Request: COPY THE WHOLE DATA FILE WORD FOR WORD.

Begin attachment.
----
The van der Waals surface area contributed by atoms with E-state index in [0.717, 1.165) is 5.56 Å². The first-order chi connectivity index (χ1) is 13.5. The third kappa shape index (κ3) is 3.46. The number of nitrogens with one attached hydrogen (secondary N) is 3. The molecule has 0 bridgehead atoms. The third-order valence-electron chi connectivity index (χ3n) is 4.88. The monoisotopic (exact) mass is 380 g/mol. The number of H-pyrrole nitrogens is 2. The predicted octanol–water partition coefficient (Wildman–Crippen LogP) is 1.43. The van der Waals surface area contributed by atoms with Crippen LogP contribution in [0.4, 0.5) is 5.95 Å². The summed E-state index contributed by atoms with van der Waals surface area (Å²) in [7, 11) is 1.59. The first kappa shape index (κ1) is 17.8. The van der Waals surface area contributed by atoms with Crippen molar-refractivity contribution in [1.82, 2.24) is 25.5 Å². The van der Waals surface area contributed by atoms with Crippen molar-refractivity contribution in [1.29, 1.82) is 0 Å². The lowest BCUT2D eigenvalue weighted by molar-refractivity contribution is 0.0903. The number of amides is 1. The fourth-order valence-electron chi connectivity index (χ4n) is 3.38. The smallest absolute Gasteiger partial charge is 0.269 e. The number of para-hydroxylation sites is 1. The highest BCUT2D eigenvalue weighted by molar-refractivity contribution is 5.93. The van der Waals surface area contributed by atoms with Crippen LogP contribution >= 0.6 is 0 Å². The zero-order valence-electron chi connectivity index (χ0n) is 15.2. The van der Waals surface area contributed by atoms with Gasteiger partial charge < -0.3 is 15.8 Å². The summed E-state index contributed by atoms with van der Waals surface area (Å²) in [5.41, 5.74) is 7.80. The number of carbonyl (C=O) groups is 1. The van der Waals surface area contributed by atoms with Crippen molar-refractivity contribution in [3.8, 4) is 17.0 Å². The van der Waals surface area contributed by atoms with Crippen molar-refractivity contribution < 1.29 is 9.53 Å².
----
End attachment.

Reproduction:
The van der Waals surface area contributed by atoms with E-state index in [0.717, 1.165) is 5.56 Å². The first-order chi connectivity index (χ1) is 13.5. The third kappa shape index (κ3) is 3.46. The number of nitrogens with one attached hydrogen (secondary N) is 3. The molecule has 0 bridgehead atoms. The third-order valence-electron chi connectivity index (χ3n) is 4.88. The monoisotopic (exact) mass is 380 g/mol. The number of H-pyrrole nitrogens is 2. The predicted octanol–water partition coefficient (Wildman–Crippen LogP) is 1.43. The van der Waals surface area contributed by atoms with Crippen LogP contribution in [0.4, 0.5) is 5.95 Å². The summed E-state index contributed by atoms with van der Waals surface area (Å²) in [7, 11) is 1.59. The first kappa shape index (κ1) is 17.8. The van der Waals surface area contributed by atoms with Crippen molar-refractivity contribution in [1.82, 2.24) is 25.5 Å². The van der Waals surface area contributed by atoms with Crippen molar-refractivity contribution in [1.29, 1.82) is 0 Å². The lowest BCUT2D eigenvalue weighted by molar-refractivity contribution is 0.0903. The number of amides is 1. The fourth-order valence-electron chi connectivity index (χ4n) is 3.38. The smallest absolute Gasteiger partial charge is 0.269 e. The number of para-hydroxylation sites is 1. The highest BCUT2D eigenvalue weighted by molar-refractivity contribution is 5.93. The van der Waals surface area contributed by atoms with Crippen LogP contribution >= 0.6 is 0 Å². The zero-order valence-electron chi connectivity index (χ0n) is 15.2. The van der Waals surface area contributed by atoms with Gasteiger partial charge < -0.3 is 15.8 Å². The summed E-state index contributed by atoms with van der Waals surface area (Å²) in [5.41, 5.74) is 7.80. The number of carbonyl (C=O) groups is 1. The van der Waals surface area contributed by atoms with Crippen molar-refractivity contribution in [3.8, 4) is 17.0 Å². The van der Waals surface area contributed by atoms with Crippen molar-refractivity contribution < 1.29 is 9.53 Å².